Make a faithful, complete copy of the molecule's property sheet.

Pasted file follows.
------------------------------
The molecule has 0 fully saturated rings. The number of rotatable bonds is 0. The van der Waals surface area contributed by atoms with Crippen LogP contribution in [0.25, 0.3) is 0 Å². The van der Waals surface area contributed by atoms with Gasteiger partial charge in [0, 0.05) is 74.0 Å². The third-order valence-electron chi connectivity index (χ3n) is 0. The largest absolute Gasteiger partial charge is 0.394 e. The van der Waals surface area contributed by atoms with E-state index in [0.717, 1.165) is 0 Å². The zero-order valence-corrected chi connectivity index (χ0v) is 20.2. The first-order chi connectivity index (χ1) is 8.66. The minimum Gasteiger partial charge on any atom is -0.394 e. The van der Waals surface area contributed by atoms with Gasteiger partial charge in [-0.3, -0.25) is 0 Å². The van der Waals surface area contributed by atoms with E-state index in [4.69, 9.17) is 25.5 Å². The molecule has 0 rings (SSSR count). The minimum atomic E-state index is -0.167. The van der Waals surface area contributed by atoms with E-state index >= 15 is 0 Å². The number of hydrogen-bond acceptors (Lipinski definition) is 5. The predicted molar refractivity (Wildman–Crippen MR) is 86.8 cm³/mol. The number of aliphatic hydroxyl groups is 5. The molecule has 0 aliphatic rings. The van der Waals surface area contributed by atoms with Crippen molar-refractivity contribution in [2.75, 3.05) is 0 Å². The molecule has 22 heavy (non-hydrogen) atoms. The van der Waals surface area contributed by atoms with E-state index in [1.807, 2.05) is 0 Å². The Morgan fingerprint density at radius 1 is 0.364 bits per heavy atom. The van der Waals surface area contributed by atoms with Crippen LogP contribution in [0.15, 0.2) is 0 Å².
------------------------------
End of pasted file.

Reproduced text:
The molecule has 0 fully saturated rings. The number of rotatable bonds is 0. The van der Waals surface area contributed by atoms with Crippen LogP contribution in [0.25, 0.3) is 0 Å². The van der Waals surface area contributed by atoms with Gasteiger partial charge in [0, 0.05) is 74.0 Å². The third-order valence-electron chi connectivity index (χ3n) is 0. The largest absolute Gasteiger partial charge is 0.394 e. The van der Waals surface area contributed by atoms with E-state index in [0.717, 1.165) is 0 Å². The zero-order valence-corrected chi connectivity index (χ0v) is 20.2. The first-order chi connectivity index (χ1) is 8.66. The minimum Gasteiger partial charge on any atom is -0.394 e. The van der Waals surface area contributed by atoms with Gasteiger partial charge in [-0.3, -0.25) is 0 Å². The van der Waals surface area contributed by atoms with E-state index in [4.69, 9.17) is 25.5 Å². The molecule has 0 rings (SSSR count). The minimum atomic E-state index is -0.167. The van der Waals surface area contributed by atoms with E-state index >= 15 is 0 Å². The number of hydrogen-bond acceptors (Lipinski definition) is 5. The predicted molar refractivity (Wildman–Crippen MR) is 86.8 cm³/mol. The number of aliphatic hydroxyl groups is 5. The molecule has 0 aliphatic rings. The van der Waals surface area contributed by atoms with Crippen molar-refractivity contribution in [2.75, 3.05) is 0 Å². The molecule has 22 heavy (non-hydrogen) atoms. The van der Waals surface area contributed by atoms with E-state index in [1.807, 2.05) is 0 Å². The Morgan fingerprint density at radius 1 is 0.364 bits per heavy atom. The van der Waals surface area contributed by atoms with Crippen LogP contribution in [0.15, 0.2) is 0 Å².